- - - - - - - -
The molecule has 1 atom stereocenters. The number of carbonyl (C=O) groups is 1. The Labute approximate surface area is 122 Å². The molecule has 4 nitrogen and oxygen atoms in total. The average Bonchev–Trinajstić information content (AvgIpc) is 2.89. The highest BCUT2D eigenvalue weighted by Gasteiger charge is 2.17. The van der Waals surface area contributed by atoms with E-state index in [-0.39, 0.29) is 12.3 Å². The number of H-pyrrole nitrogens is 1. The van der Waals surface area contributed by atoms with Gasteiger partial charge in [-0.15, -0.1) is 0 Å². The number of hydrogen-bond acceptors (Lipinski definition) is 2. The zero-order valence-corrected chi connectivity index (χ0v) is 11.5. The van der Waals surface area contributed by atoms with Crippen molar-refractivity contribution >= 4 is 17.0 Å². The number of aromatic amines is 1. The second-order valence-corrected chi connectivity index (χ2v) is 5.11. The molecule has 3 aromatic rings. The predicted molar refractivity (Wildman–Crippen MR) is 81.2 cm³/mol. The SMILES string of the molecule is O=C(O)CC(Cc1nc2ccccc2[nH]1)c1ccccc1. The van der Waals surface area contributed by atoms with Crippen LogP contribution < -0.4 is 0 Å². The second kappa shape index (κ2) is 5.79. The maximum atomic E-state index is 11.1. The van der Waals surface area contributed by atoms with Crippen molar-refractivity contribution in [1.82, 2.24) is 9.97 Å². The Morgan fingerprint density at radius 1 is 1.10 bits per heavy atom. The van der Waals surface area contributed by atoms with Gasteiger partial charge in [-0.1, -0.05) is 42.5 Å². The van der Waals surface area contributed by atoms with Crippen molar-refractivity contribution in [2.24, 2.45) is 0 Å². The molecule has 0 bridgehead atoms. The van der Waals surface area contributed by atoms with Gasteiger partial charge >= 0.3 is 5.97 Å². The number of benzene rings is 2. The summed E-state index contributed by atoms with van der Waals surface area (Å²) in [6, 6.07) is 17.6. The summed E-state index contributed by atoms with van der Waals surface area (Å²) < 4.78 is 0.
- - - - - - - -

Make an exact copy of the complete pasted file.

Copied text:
The molecule has 1 atom stereocenters. The number of carbonyl (C=O) groups is 1. The Labute approximate surface area is 122 Å². The molecule has 4 nitrogen and oxygen atoms in total. The average Bonchev–Trinajstić information content (AvgIpc) is 2.89. The highest BCUT2D eigenvalue weighted by Gasteiger charge is 2.17. The van der Waals surface area contributed by atoms with E-state index in [-0.39, 0.29) is 12.3 Å². The number of H-pyrrole nitrogens is 1. The van der Waals surface area contributed by atoms with Gasteiger partial charge in [-0.15, -0.1) is 0 Å². The number of hydrogen-bond acceptors (Lipinski definition) is 2. The zero-order valence-corrected chi connectivity index (χ0v) is 11.5. The van der Waals surface area contributed by atoms with Crippen molar-refractivity contribution >= 4 is 17.0 Å². The number of aromatic amines is 1. The second-order valence-corrected chi connectivity index (χ2v) is 5.11. The molecule has 3 aromatic rings. The predicted molar refractivity (Wildman–Crippen MR) is 81.2 cm³/mol. The SMILES string of the molecule is O=C(O)CC(Cc1nc2ccccc2[nH]1)c1ccccc1. The van der Waals surface area contributed by atoms with Crippen LogP contribution < -0.4 is 0 Å². The second kappa shape index (κ2) is 5.79. The maximum atomic E-state index is 11.1. The van der Waals surface area contributed by atoms with Crippen molar-refractivity contribution in [1.82, 2.24) is 9.97 Å². The Morgan fingerprint density at radius 1 is 1.10 bits per heavy atom. The van der Waals surface area contributed by atoms with Gasteiger partial charge in [-0.1, -0.05) is 42.5 Å². The van der Waals surface area contributed by atoms with Crippen molar-refractivity contribution in [2.24, 2.45) is 0 Å². The molecule has 0 bridgehead atoms. The van der Waals surface area contributed by atoms with Gasteiger partial charge >= 0.3 is 5.97 Å². The number of benzene rings is 2. The summed E-state index contributed by atoms with van der Waals surface area (Å²) in [6, 6.07) is 17.6. The summed E-state index contributed by atoms with van der Waals surface area (Å²) < 4.78 is 0.